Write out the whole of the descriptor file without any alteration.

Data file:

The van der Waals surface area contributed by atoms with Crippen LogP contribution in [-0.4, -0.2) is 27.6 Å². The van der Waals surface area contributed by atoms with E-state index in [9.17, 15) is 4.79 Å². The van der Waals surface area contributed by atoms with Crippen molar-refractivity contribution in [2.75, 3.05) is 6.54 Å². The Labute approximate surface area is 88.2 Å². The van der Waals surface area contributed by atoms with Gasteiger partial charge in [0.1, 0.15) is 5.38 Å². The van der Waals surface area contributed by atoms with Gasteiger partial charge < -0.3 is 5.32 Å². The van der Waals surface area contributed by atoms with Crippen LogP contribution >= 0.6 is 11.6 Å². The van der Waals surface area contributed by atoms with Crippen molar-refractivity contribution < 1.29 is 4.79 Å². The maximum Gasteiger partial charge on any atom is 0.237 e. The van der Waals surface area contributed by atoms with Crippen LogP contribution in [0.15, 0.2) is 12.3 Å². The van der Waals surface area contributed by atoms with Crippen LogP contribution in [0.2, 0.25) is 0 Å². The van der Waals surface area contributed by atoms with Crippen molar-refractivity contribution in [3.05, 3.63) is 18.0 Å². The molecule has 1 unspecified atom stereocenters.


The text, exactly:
The van der Waals surface area contributed by atoms with Crippen LogP contribution in [-0.4, -0.2) is 27.6 Å². The van der Waals surface area contributed by atoms with E-state index in [9.17, 15) is 4.79 Å². The van der Waals surface area contributed by atoms with Crippen molar-refractivity contribution in [2.75, 3.05) is 6.54 Å². The Labute approximate surface area is 88.2 Å². The van der Waals surface area contributed by atoms with Gasteiger partial charge in [0.1, 0.15) is 5.38 Å². The van der Waals surface area contributed by atoms with Gasteiger partial charge < -0.3 is 5.32 Å². The van der Waals surface area contributed by atoms with Crippen LogP contribution >= 0.6 is 11.6 Å². The van der Waals surface area contributed by atoms with Crippen molar-refractivity contribution < 1.29 is 4.79 Å². The maximum Gasteiger partial charge on any atom is 0.237 e. The van der Waals surface area contributed by atoms with Crippen LogP contribution in [0.15, 0.2) is 12.3 Å². The van der Waals surface area contributed by atoms with Crippen LogP contribution in [0.2, 0.25) is 0 Å². The van der Waals surface area contributed by atoms with Crippen molar-refractivity contribution in [3.05, 3.63) is 18.0 Å². The molecule has 1 unspecified atom stereocenters.